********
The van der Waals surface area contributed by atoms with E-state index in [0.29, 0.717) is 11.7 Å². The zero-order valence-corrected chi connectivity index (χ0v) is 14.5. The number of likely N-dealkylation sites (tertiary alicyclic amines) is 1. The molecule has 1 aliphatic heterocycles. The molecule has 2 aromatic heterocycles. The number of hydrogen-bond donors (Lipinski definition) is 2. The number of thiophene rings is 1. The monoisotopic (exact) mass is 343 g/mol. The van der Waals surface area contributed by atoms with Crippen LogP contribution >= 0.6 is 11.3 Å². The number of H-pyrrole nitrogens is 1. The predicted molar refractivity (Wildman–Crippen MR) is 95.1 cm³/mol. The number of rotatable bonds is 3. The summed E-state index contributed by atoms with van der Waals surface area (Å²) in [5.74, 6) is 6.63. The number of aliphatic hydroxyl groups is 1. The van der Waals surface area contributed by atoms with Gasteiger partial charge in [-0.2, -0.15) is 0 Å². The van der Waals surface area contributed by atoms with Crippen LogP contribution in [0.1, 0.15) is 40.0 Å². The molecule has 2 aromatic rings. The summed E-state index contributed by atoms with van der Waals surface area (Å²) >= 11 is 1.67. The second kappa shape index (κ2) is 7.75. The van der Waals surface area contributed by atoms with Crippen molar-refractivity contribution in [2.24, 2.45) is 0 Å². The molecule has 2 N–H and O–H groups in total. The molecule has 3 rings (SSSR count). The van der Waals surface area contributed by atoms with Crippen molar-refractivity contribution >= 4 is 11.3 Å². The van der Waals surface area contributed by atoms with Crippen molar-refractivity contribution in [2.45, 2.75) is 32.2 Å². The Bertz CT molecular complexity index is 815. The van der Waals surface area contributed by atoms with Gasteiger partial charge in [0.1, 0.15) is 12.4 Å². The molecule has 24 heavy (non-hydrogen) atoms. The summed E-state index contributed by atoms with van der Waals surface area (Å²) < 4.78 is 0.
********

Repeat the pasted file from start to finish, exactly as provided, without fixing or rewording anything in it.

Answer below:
The van der Waals surface area contributed by atoms with E-state index in [0.29, 0.717) is 11.7 Å². The zero-order valence-corrected chi connectivity index (χ0v) is 14.5. The number of likely N-dealkylation sites (tertiary alicyclic amines) is 1. The molecule has 1 aliphatic heterocycles. The molecule has 2 aromatic heterocycles. The number of hydrogen-bond donors (Lipinski definition) is 2. The number of thiophene rings is 1. The monoisotopic (exact) mass is 343 g/mol. The van der Waals surface area contributed by atoms with Crippen LogP contribution >= 0.6 is 11.3 Å². The number of H-pyrrole nitrogens is 1. The predicted molar refractivity (Wildman–Crippen MR) is 95.1 cm³/mol. The number of rotatable bonds is 3. The summed E-state index contributed by atoms with van der Waals surface area (Å²) in [5.74, 6) is 6.63. The number of aliphatic hydroxyl groups is 1. The van der Waals surface area contributed by atoms with Gasteiger partial charge in [-0.2, -0.15) is 0 Å². The van der Waals surface area contributed by atoms with Crippen LogP contribution in [0.1, 0.15) is 40.0 Å². The molecule has 2 aromatic rings. The summed E-state index contributed by atoms with van der Waals surface area (Å²) >= 11 is 1.67. The second kappa shape index (κ2) is 7.75. The van der Waals surface area contributed by atoms with Crippen molar-refractivity contribution in [2.24, 2.45) is 0 Å². The molecule has 2 N–H and O–H groups in total. The molecule has 3 rings (SSSR count). The van der Waals surface area contributed by atoms with Crippen molar-refractivity contribution >= 4 is 11.3 Å². The van der Waals surface area contributed by atoms with Crippen molar-refractivity contribution in [2.45, 2.75) is 32.2 Å². The Bertz CT molecular complexity index is 815. The van der Waals surface area contributed by atoms with Gasteiger partial charge in [0.1, 0.15) is 12.4 Å². The molecule has 24 heavy (non-hydrogen) atoms. The summed E-state index contributed by atoms with van der Waals surface area (Å²) < 4.78 is 0.